Production and Purification of High-Titer Newcastle Disease Virus for Use in Preclinical Mouse Models of Cancer Academic Article uri icon

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  • Newcastle disease virus (NDV) is a single-stranded, negative-sense RNA virus in the Paramyxoviridae family. Although primarily an avian pathogen, NDV is a potent oncolytic virus that has been shown to be safe and effective in a variety of preclinical cancer models and human clinical trials. To produce virus for oncolytic trials, NDV is commonly amplified in embryonated chicken eggs and purified from the allantoic fluid. Conventional methods for purifying virus from allantoic fluid often result in relatively low-titer preparations containing high levels of impurities, including immunogenic chicken host cell proteins from allantoic fluid. However, large quantities of virus need to be delivered intravenously to administer oncolytic NDV systemically to mice. This route of administration requires virus preparations that are both highly concentrated (to enable delivery of small volumes) and highly pure (to limit toxic effects from contaminants). Given the accumulation of promising preclinical and clinical data demonstrating the efficacy of NDV as an oncolytic agent, strategies for increasing the titer and purity of NDV preparations are sorely needed to allow for effective intravenous administration in mice. Here, we describe an optimized protocol for the rescue, production, and purification of high-titer in vivo-grade NDV for preclinical studies in mouse models.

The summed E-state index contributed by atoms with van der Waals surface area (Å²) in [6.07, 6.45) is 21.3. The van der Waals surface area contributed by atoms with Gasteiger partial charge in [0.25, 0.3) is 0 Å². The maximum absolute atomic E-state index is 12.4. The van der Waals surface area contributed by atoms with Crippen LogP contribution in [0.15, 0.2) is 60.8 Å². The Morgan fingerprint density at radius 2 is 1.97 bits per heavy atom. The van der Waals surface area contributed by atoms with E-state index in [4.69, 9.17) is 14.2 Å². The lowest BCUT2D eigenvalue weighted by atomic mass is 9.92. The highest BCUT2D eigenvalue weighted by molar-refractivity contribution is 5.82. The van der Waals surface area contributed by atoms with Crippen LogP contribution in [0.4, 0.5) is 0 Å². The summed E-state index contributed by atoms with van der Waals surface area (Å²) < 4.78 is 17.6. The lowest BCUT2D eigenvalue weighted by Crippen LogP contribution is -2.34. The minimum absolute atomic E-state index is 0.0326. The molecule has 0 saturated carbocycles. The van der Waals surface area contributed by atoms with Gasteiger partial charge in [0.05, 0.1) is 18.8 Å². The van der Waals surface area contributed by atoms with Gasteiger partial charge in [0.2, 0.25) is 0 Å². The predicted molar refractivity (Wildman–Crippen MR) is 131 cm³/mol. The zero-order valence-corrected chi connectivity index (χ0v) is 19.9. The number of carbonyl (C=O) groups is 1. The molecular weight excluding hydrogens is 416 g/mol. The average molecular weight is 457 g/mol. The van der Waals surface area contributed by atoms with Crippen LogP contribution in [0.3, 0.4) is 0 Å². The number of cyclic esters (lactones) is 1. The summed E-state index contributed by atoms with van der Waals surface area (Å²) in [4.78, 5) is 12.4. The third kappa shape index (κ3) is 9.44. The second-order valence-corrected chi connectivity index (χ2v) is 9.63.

• Santry, Lisa A
  • McAusland, Thomas M
  • Susta, Leonardo
  • Wood, Geoffrey A
  • Major, Pierre
  • Petrik, James
  • Bridle, Byram W
  • Wootton, Sarah K

publication date

  • June 2018